What the Top 1% Do Differently

Most of my time is spent working with established speakers — usually booking them for our speakers bureau clients or consulting with them about effective marketing strategies — but through the years, I’ve also been honored to have hundreds of aspiring or emerging speakers contact me and ask me how to get started as a speaker. Unfortunately I haven’t had the time to offer much help, but I’m currently writing an e-book to compile my best tips and advice on building a successful speaking business. Below is a rough excerpt from that e-book which contains my #1 piece of advice for those who are launching a speaking business (and it’s not a bad reminder if you’re an established speaker!).

When you ask some people about the key to building a successful speaking business, they’ll tell you…

You need to be a great speaker. Pursue the craft of speaking. Hone your talent.


Being a great speaker has as much to do with building a successful speaking business as being a great writer has to do with publishing a best-selling book… or as being a brilliant musical talent has to do with being a successful recording artist. (Believe me, there is some amazing talent here in Nashville that you’ll never know.)

Now, don’t hear me wrong.

To succeed as a speaker, yes, talent is important. Skill is important. Content is important. You should work at polishing every one of them.

Do you know the difference between the world’s most successful speakers and those who struggle endlessly, though?

Smart business strategy.

That’s why this e-book is titled How to Build a Thriving Speaking Business* and not How to Become a Professional Speaker.

While you may think, “I want to become a professional speaker,” I’m betting that’s not what you really want. “Professional speaker” is a career. A job. And if that’s your goal, you’re selling yourself short.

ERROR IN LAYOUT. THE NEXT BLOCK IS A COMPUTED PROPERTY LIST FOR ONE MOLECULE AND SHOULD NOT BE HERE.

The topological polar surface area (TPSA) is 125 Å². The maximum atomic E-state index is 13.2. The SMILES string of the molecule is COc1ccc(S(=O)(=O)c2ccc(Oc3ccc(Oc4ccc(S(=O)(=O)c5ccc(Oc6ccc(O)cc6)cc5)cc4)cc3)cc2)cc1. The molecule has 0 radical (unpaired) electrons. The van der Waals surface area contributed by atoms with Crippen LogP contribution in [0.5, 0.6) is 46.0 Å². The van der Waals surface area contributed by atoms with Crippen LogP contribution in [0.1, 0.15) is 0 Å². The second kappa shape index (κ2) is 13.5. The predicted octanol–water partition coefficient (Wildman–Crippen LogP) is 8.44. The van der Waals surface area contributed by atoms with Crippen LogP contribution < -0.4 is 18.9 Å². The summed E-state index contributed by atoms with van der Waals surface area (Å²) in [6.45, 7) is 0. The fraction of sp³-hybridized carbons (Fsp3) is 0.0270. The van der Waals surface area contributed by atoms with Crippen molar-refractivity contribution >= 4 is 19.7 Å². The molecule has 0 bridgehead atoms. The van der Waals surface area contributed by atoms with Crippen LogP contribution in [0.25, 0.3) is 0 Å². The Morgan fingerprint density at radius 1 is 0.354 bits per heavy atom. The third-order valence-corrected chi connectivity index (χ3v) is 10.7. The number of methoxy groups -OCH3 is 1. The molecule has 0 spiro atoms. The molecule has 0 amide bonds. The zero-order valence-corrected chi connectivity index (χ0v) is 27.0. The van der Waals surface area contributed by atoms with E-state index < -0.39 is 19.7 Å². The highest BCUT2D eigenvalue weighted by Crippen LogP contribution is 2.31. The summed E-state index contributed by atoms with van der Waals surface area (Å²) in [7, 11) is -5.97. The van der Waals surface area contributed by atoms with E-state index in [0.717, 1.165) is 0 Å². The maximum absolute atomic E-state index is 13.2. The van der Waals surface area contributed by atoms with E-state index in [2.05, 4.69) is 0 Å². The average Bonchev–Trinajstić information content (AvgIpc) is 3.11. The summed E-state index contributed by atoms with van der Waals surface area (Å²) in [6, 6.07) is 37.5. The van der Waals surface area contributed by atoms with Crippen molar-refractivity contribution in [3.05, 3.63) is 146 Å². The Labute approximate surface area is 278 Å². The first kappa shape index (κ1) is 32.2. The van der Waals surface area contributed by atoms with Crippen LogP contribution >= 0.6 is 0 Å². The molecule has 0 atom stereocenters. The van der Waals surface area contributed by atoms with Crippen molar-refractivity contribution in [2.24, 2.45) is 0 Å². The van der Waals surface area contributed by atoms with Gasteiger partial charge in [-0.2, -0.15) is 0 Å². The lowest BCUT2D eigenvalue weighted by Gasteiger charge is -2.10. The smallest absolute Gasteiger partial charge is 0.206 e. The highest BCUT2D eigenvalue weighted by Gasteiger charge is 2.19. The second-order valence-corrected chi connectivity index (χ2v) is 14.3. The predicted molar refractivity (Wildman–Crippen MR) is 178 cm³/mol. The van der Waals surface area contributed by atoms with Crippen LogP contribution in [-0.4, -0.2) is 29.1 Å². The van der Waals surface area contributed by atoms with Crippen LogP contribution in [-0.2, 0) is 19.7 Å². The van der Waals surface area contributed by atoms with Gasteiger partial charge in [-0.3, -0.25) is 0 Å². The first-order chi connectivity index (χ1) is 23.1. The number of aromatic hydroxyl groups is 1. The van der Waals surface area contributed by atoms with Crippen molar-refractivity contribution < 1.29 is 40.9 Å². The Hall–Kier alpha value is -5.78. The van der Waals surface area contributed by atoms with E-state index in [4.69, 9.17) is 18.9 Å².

A career won’t give you the lifestyle you dream of. A career won’t allow you to have the impact you dream of. And…

You can’t sell a career. (Think long-term here: What are you going to do when your speaking days are over? Sure, you can invest wisely through the years and then just close your calendar one day and ride off into the sunset. But, with just a slight shift in mindset and strategy, wouldn’t you rather be able to one day sell a multi-million dollar enterprise, or pass it on to your children?)

When you say you want to become a professional speaker, I’m betting that what you really want to do is own a speaking business. (Or if not, save yourself some time and stop reading this!)

There is a difference between the two.

The top 1% of speakers realize they are more than just speakers.

Those who are in the top 1% see themselves as content creators… and speaking just happens to be one way to deliver content.

If you’ve got something valuable, something powerful, to share, don’t you want to reach as many people as possible?

You should. There’s a limit to how many people you can reach as a speaker, though — you can only speak to so many audiences in a year, and you can (and will want to) only speak for so many years of your life.

So, if you’d like to join the ranks of the top 1% of speakers — or at least move in their direction — you must first see yourself as a content creator, and then think about how you can build a business around your content.

Doing so is the difference between struggling and succeeding.

Would you like to know when the e-book is published? Just sign in below and I’ll keep you posted!

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One Comment on “What the Top 1% Do Differently

[…] recall that I identified being a “content creator” as one of the key qualities of the top 1% of speakers last […]

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